one or more curved deflectable spring having an attached end and an unattached end, said attached end is secured to said lower end of said flange, said unattached end extends towards said upper end of said flange and extends into said stud receiving cavity,
one or more standoffs secured to said one side of said electrical enclosure, said at least one gripping tooth on said electrical enclosure extending beyond said one or more standoffs and into a stud, wherein upon the insertion of a stud into said stud receiving cavity, the stud engages and deflects said deflectable spring thereby securing said electrical enclosure to said stud.
14. The bracket assembly of claim 13 wherein said deflectable spring is configured with at least one stud gripping tooth affixed to said unattached end, wherein said at least one stud gripping tooth extending into said stud receiving cavity.
15. The bracket assembly of claim 14 wherein said deflectable spring is cantilevered and said at least one stud gripping tooth is located at a distal end thereof.
16. The bracket assembly of claim 15 wherein said deflectable spring is configured with a straight component and a curved component, said straight component extends from said attached end, said straight component is braced against movement
whereas said curved component is configured to permit deflection.
Description
CROSS-REFERENCE TO RELATED APPLICATION

This application claims priority to U.S. Provisional Patent Application No. 60/675,223, filed on Apr. 27, 2005, which is incorporated herein by reference.

FIELD OF THE INVENTION

This invention pertains in general to an electrical enclosure, housing or assembly that is supported from a stud; and more particularly to a bracket affixed to the enclosure that once applied to the stud, requires no further operation, installation step or hardware for the supported enclosure to be in compliance with industry code.

BACKGROUND OF THE INVENTION

Electrical enclosures, frames, housings, boxes or the like are quite common and are extensively used to support fixtures to which high and low voltage wires are terminated. Examples of such fixtures are electrical switches, receptacles, telephone jacks, cable connections and other power or communication devices. Such enclosures supporting these fixtures are not free-standing and thus require support within the building structure if they are to be installed in accordance with local or national codes. These codes often specify a certain loading or series of forces the enclosure must withstand after being installed.

Perhaps the most common way of supporting such devices is via nails or screws inserted through openings in the device before being driven into a stud of the building. Other methods of securing the electrical enclosure to the building include a separate elongated metal bracket that spans between adjacent studs, the enclosure then being bolted or screwed to the bracket. Another method involves a metal bracket affixed directly to the box itself that is pushed onto or against a stud and then subsequently fastened in place via nails or screws.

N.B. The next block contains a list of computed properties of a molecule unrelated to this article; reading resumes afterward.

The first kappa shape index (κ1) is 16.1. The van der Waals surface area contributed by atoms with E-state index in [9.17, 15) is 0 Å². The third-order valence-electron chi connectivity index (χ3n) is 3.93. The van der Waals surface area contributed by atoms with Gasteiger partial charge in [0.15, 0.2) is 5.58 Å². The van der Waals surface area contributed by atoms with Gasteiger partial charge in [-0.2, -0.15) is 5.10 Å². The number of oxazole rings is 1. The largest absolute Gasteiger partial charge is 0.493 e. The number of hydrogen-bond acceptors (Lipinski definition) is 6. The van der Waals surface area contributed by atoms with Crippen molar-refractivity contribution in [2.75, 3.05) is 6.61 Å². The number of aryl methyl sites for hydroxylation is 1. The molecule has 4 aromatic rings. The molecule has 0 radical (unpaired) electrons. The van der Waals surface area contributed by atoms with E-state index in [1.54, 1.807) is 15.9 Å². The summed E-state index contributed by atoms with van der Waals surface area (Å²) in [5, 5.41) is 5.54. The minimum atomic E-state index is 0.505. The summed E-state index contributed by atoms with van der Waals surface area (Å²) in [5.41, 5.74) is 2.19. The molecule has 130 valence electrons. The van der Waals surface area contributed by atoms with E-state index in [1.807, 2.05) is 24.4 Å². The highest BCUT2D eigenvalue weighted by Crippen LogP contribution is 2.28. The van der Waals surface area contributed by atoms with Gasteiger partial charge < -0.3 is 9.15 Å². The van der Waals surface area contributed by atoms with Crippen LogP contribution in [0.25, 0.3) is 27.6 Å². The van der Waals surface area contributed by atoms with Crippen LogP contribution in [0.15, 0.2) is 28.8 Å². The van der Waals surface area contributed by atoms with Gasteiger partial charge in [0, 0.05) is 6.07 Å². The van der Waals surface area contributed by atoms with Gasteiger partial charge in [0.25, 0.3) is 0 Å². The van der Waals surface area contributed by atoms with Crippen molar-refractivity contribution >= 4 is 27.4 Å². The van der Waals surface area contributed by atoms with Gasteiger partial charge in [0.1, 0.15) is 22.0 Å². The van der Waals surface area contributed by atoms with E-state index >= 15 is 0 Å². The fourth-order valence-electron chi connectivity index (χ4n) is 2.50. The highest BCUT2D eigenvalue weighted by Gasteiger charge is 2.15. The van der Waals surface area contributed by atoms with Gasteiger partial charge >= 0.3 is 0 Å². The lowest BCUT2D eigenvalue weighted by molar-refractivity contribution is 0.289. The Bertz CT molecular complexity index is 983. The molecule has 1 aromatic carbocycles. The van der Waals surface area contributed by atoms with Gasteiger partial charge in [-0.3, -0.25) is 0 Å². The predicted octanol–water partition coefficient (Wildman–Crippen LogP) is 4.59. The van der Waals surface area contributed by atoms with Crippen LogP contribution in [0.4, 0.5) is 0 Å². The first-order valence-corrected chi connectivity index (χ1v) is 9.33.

As quick and simple as the above may appear, the operation of driving or fastening the nail or screw is still a secondary operation that must be completed after the box is initially positioned. This secondary operation requires time, some more than others, and thus prolongs the amount of time it takes to install the box in a fashion that will comply with local code. Such secondary operations also limit the number of boxes that may be installed in a given period of time.

To ease installation when it is known that a nail or screw is to be used, electrical outlet boxes are oftentimes made were the nail or screw is held captive on the device prior to installation. Thus, to cut down on the number of secondary steps required, the user need only drive the nail or screw home after the box is positioned against the stud. However, care has to be taken to insure that the step of screwing or nailing does not move the box out of position. Also, care has to be taken that this additional fastening hardware is not dropped or lost. Furthermore, the user has to be mindful of how the box is held during the driving operation so that the step of swinging a hammer or installing a screw does not inadvertently result in personal injury or damage to the enclosure.

Thus, it becomes desirable to avoid these secondary securement steps so that more boxes can be installed in the same period of time. It is also desirable to dispense with these separate fasteners or screws as this only adds cost and another assembly step in the manufacture of the final product. Furthermore, such fasteners can be lost. Safety is also a factor as one injury can result in considerable and quite unexpected cost and delay. Another desirable feature is to have the box automatically secured to the stud upon initial installation with no further operation required by the installer. Yet another desirable feature is a low cost box that can be secured as above while still complying with local codes and ordinances. These and other objects and advantages of this invention will be described in greater detail below.

SUMMARY OF THE INVENTION

A bracket assembly for supporting an electrical enclosure is configured having a bracket extending therefrom and with one side of the electrical enclosure having at least one stud gripping tooth affixed thereto. The bracket has a generally planar surface and a flange opposite the electrical enclosure with this electrical enclosure, the generally planar surface and the flange defining a stud receiving cavity therebetween. The flange is designed to support one or more biasing structure that extends into the stud receiving cavity with this biasing structure configured with at least another stud gripping tooth affixed thereto. Both of the stud gripping teeth extend into the stud receiving cavity. Wherein, upon the insertion of a stud into the stud receiving cavity, the stud engages and deflects the biasing structure thereby biasing the stud intermediate the stud gripping teeth.